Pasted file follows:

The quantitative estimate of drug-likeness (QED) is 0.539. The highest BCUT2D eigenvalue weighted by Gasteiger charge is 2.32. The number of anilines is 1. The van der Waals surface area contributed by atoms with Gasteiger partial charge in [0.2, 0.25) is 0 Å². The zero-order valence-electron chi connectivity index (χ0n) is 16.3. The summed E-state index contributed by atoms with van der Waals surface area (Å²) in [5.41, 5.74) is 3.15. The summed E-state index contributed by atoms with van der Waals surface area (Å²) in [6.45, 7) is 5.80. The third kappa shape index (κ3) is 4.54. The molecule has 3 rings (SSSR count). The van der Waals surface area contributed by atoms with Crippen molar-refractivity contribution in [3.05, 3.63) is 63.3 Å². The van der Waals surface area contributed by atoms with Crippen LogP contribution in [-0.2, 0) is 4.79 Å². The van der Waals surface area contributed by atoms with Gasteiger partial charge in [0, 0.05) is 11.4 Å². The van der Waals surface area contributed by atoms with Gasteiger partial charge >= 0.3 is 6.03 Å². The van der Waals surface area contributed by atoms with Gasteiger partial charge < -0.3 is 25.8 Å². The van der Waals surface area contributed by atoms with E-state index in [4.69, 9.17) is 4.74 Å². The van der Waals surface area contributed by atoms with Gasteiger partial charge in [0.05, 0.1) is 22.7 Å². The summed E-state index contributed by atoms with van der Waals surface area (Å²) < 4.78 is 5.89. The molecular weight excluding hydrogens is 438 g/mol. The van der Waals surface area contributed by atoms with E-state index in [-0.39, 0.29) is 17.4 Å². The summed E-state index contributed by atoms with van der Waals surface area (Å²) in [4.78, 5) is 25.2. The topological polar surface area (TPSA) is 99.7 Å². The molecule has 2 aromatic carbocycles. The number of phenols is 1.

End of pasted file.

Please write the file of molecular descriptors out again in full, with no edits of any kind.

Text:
The quantitative estimate of drug-likeness (QED) is 0.539. The highest BCUT2D eigenvalue weighted by Gasteiger charge is 2.32. The number of anilines is 1. The van der Waals surface area contributed by atoms with Gasteiger partial charge in [0.2, 0.25) is 0 Å². The zero-order valence-electron chi connectivity index (χ0n) is 16.3. The summed E-state index contributed by atoms with van der Waals surface area (Å²) in [5.41, 5.74) is 3.15. The summed E-state index contributed by atoms with van der Waals surface area (Å²) in [6.45, 7) is 5.80. The third kappa shape index (κ3) is 4.54. The molecule has 3 rings (SSSR count). The van der Waals surface area contributed by atoms with Crippen molar-refractivity contribution in [3.05, 3.63) is 63.3 Å². The van der Waals surface area contributed by atoms with Crippen LogP contribution in [-0.2, 0) is 4.79 Å². The van der Waals surface area contributed by atoms with Gasteiger partial charge in [0, 0.05) is 11.4 Å². The van der Waals surface area contributed by atoms with Gasteiger partial charge >= 0.3 is 6.03 Å². The van der Waals surface area contributed by atoms with Gasteiger partial charge < -0.3 is 25.8 Å². The van der Waals surface area contributed by atoms with E-state index in [4.69, 9.17) is 4.74 Å². The van der Waals surface area contributed by atoms with Gasteiger partial charge in [0.05, 0.1) is 22.7 Å². The summed E-state index contributed by atoms with van der Waals surface area (Å²) < 4.78 is 5.89. The molecular weight excluding hydrogens is 438 g/mol. The van der Waals surface area contributed by atoms with E-state index in [-0.39, 0.29) is 17.4 Å². The summed E-state index contributed by atoms with van der Waals surface area (Å²) in [4.78, 5) is 25.2. The topological polar surface area (TPSA) is 99.7 Å². The molecule has 2 aromatic carbocycles. The number of phenols is 1.